How do we know when enough is enough?

July 20, 2020

As the world continues to wrestle with the pandemic, there has been a shift in the professional landscape both on and off the court. Tennis has returned often with minimal staff and many empty seats. The glory of victory is muted and the trophies are rare… and comically petite. For many, the business office continues to be a childhood bedroom as companies work remotely throughout the summer. We now find ourselves staring at screens for countless hours. Stress is generated by a strained work-life balance coupled with feelings of isolation. Although necessary, the socially distanced lifestyle poses an even greater risk of mental health struggles as we are left alone with our thoughts and feelings for the majority of each day. It is tempting to keep our emotions inside as our attention is often directed to upsetting news and unsettling predictions for the future. 

Yet now more than ever, it is vital to maintain a healthy outlook. Self-care routines are necessary for everyone and one of the most universal and beneficial techniques is sharing our emotions. Struggles and uncomfortable feelings are a product of living in uncertain times. The New York Times provides possible strategies we can employ when discussing these feelings. Engaging with a friend or partner is often helpful in navigating sadness or fear. The option of consulting a licensed therapist might suggest a more serious approach in seeking connection and relief. There is often an erroneous belief that a mental health diagnosis is the only justification for talking to a therapist. However, this claim could not be farther from the truth. Therapists help develop useful strategies that alleviate stress and are catalysts for improving relationships with ourselves and others.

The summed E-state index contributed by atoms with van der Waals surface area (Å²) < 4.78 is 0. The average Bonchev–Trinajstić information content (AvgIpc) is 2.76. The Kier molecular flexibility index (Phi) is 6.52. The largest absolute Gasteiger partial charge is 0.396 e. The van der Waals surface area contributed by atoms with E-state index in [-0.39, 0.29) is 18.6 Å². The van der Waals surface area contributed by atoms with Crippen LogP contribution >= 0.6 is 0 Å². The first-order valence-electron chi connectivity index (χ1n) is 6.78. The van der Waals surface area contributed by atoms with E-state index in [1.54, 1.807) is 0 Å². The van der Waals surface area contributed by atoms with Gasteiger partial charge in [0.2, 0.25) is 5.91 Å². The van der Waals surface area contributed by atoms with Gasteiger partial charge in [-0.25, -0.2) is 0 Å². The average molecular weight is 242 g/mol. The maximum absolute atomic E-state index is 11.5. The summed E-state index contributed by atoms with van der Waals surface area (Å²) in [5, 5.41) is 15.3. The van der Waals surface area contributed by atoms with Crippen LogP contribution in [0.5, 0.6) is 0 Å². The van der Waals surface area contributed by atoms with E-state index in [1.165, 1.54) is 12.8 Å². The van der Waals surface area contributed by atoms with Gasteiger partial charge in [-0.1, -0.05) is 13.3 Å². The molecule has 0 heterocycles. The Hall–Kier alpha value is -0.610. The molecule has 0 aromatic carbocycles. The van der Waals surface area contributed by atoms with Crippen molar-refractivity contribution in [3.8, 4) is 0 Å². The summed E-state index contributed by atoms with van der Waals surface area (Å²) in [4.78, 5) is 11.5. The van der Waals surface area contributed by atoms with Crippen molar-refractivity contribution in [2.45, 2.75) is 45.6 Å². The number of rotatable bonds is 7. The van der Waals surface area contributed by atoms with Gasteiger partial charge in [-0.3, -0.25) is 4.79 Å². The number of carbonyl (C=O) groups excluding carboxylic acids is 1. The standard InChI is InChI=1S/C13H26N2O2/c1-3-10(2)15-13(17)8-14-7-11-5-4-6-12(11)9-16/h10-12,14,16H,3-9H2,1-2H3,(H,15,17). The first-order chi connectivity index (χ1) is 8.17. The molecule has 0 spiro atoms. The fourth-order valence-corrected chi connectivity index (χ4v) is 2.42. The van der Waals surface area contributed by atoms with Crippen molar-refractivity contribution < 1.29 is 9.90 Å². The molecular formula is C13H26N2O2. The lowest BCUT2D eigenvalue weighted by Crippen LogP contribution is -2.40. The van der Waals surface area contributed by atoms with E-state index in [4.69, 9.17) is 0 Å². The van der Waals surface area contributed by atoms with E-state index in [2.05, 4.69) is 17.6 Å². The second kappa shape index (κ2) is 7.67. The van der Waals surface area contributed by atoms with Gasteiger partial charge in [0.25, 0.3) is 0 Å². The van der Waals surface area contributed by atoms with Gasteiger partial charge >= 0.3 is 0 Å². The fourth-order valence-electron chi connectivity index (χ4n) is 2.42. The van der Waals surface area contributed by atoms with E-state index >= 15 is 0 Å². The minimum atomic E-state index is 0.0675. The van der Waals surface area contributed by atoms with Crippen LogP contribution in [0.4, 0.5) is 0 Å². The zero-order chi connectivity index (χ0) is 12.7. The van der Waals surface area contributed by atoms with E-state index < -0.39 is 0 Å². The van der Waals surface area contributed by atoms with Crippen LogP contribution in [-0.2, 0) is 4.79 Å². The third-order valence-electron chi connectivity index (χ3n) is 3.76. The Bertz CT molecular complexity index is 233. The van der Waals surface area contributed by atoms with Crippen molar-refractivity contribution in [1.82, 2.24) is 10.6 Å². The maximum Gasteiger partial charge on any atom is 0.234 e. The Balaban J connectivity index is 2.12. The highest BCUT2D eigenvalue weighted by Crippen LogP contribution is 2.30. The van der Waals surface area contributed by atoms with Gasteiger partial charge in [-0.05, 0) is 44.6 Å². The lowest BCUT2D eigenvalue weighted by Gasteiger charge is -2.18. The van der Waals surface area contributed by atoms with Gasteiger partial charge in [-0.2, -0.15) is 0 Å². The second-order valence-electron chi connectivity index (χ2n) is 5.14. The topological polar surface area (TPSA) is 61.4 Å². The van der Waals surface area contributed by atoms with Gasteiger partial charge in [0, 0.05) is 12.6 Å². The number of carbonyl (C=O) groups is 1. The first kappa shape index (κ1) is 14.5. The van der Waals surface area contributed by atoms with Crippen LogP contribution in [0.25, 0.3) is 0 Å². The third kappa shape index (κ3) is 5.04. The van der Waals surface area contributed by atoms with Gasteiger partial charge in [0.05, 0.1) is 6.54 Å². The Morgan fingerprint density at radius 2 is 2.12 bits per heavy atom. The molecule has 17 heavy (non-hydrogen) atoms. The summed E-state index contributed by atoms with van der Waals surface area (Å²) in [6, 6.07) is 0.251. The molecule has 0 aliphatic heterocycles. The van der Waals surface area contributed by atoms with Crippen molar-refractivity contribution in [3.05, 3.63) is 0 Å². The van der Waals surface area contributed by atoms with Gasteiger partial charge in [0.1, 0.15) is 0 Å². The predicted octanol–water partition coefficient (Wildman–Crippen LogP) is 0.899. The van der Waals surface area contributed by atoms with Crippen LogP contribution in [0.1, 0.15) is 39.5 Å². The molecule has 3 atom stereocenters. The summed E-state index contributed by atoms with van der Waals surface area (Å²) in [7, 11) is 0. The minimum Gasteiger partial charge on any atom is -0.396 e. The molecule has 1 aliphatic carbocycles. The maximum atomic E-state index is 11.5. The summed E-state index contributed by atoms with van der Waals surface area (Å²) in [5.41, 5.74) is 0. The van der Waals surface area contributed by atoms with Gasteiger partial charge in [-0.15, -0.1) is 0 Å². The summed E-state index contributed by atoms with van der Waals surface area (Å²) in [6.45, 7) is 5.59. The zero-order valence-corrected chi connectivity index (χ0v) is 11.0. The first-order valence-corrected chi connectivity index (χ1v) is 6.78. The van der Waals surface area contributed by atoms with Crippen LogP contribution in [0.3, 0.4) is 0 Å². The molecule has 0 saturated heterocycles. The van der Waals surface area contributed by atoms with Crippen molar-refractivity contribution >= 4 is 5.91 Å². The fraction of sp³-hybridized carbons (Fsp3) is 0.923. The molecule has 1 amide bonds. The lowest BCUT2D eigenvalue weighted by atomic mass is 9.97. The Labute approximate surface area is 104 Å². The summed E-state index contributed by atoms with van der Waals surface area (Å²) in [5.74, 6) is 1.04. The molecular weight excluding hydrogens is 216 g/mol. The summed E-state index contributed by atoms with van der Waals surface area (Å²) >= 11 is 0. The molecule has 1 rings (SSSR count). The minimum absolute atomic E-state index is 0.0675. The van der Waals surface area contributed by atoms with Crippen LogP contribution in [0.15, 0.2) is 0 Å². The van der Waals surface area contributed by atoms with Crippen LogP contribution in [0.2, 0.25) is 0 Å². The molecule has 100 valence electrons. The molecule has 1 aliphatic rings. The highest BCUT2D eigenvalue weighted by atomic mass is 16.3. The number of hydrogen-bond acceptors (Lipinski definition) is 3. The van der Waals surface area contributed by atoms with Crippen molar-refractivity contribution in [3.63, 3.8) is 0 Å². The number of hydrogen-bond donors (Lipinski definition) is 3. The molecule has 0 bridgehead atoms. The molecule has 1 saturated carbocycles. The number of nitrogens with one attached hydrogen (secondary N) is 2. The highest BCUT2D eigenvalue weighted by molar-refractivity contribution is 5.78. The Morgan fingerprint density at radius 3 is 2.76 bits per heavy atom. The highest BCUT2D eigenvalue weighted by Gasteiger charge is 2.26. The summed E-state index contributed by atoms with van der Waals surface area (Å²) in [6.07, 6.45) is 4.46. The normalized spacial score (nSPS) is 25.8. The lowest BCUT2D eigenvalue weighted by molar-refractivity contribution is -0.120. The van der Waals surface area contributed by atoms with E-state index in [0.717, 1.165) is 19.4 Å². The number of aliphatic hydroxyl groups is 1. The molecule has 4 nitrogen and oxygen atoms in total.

The role of a therapist in the context of competitive athletics becomes quite helpful. Athletes are often viewed, and view themselves, as superhuman yet the rigor of constant training, travel and high expectations can take a toll on mental health. Tennis players are especially prone to feelings of failure and disappointment since defeat is such a large and prevalent aspect of the game. Thus, the sport of tennis is inherently filled with emotions that are taxing on mental health. Even at the highest level, tennis players constantly take losses and most players travel with a skeleton team that includes a parent and coach, if the player can afford this luxury. In this case, the coach often serves many roles that include a therapist and mental advisor. However, sports psychologists bring a professional approach to the work of mental counseling. Often, the difference between winning and losing a match comes down to a few points which may be lost due to mental tightness. If a sports psychologist can help a player gain confidence to navigate these moments, performance is likely to improve.

With proper mental training, athletes can enjoy a longer and more successful career. The iconic duo of the Bryan brothers, who have a record-number 16 Grand Slam doubles titles to their name, are 42 years old. They were planning to retire after the 2020 US Open but now they have hinted that a farewell tour might be extended for another year. Other players such as Andy Murray and Kim Clijsters have come out of retirement for one last go-around on the tour. The professional circuit is physically and mentally demanding yet these legends seem to want more.

I am left to consider…

How do we know when enough is enough?

After spending a lifetime pushing beyond boundaries, how does an elite athlete know when to walk away?

Leave a Reply